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House arrest, instead of jail, for Israeli involved in killing Palestinians

By AFP - Jul 16,2018 - Last updated at Jul 16,2018

Palestinian women look at the damage at the West Bank home of the Dawabsheh family on August 4, 2015, after it was firebombed by two Israelis, killing a Palestinian toddler and his parents (AFP photo)

OCCUPIED JERUSALEM — Israel's supreme court on Sunday rejected an appeal against house arrest for an Israeli suspect in a 2015 firebombing that killed a Palestinian toddler and his parents, his lawyers said.

On Thursday, an Israeli district court ordered the suspect, a minor at the time of the arson, released from prison to house arrest after throwing out parts of his confession.

His release was delayed until Sunday to allow prosecutors to appeal, but a statement from right-wing legal aid organisation Honenu, which is representing the suspect, said the appeal had been rejected.

The ruling was the latest sign that the prosecution's case against the suspect, who was 17 at the time of the firebombing, may be faltering.

The suspect, who has not been publicly identified, is accused of being an accessory to racially motivated murder and is being tried as a minor.

He and the main suspect, Amiram Ben Uliel, were charged in January 2016.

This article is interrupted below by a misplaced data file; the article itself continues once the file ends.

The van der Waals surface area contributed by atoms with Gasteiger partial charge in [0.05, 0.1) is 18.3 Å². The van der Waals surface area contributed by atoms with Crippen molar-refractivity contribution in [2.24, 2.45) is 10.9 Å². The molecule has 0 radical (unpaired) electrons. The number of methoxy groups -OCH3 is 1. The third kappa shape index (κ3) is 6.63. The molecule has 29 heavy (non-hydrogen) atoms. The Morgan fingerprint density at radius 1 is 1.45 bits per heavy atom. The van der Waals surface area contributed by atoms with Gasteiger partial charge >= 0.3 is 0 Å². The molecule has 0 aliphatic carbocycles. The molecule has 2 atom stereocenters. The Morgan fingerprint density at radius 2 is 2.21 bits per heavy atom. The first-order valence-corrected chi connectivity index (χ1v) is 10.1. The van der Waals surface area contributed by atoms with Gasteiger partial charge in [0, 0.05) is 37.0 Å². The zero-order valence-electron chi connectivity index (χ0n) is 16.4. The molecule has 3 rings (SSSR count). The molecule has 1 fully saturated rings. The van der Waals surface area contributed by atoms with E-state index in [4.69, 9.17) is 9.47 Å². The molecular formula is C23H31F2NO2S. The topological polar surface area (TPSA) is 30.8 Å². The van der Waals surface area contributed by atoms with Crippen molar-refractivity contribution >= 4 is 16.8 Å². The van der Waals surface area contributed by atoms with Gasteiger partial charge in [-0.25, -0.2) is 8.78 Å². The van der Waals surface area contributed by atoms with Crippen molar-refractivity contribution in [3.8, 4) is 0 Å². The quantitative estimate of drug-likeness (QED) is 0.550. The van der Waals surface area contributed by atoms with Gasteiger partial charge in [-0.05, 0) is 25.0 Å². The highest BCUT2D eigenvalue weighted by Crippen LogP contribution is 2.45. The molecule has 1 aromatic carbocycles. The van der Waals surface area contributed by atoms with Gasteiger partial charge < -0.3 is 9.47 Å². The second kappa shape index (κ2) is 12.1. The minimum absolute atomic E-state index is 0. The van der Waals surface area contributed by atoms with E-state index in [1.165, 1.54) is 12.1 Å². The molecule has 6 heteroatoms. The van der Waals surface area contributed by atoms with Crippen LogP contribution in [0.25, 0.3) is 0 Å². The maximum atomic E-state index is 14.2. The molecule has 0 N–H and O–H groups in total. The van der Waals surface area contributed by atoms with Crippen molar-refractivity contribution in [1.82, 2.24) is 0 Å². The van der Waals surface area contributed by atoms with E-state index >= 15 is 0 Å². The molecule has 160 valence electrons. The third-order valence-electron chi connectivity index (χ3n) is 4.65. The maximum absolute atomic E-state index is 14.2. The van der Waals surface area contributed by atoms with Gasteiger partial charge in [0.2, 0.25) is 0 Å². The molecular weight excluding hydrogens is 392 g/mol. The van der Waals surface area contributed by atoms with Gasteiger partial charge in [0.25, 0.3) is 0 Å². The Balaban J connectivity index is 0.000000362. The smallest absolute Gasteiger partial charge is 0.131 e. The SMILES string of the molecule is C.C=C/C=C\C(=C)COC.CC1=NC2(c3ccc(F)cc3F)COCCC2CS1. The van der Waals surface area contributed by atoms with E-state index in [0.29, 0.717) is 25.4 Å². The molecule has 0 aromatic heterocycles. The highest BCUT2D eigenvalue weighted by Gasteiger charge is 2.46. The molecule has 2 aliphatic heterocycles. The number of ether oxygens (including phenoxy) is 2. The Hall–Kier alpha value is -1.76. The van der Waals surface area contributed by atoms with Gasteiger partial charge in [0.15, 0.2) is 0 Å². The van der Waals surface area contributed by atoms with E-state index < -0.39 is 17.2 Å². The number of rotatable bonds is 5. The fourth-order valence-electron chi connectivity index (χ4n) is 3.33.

Ben Uliel was charged — when he was 21 — with three counts of murder and one of attempted murder, arson and conspiracy to commit a hate crime.

Last month, the district court threw out parts of the confessions of both the minor and Ben Uliel, who is from the illegal northern West Bank settlement of Shilo.

The court ruled that the confessions it had thrown out were obtained through physical coercion that defence lawyers describe as torture.

Other confessions made by both of them however remain part of the case.

Eighteen-month-old Ali Dawabsha was burnt to death when the family home in the village of Duma in the Israeli-occupied West Bank was firebombed.

His parents later died of their injuries. His brother Ahmed, four at the time of the attack, was the sole survivor from the immediate family but was left with severe burns.

Israeli occupation forces came under heavy pressure to catch and try those responsible.

Court documents made publicly available have not elaborated on the techniques used by investigators when obtaining their confessions.

Israeli daily Haaretz said they would typically have included “painful physical means such as binding hands and feet... or prolonged uncomfortable kneeling”.

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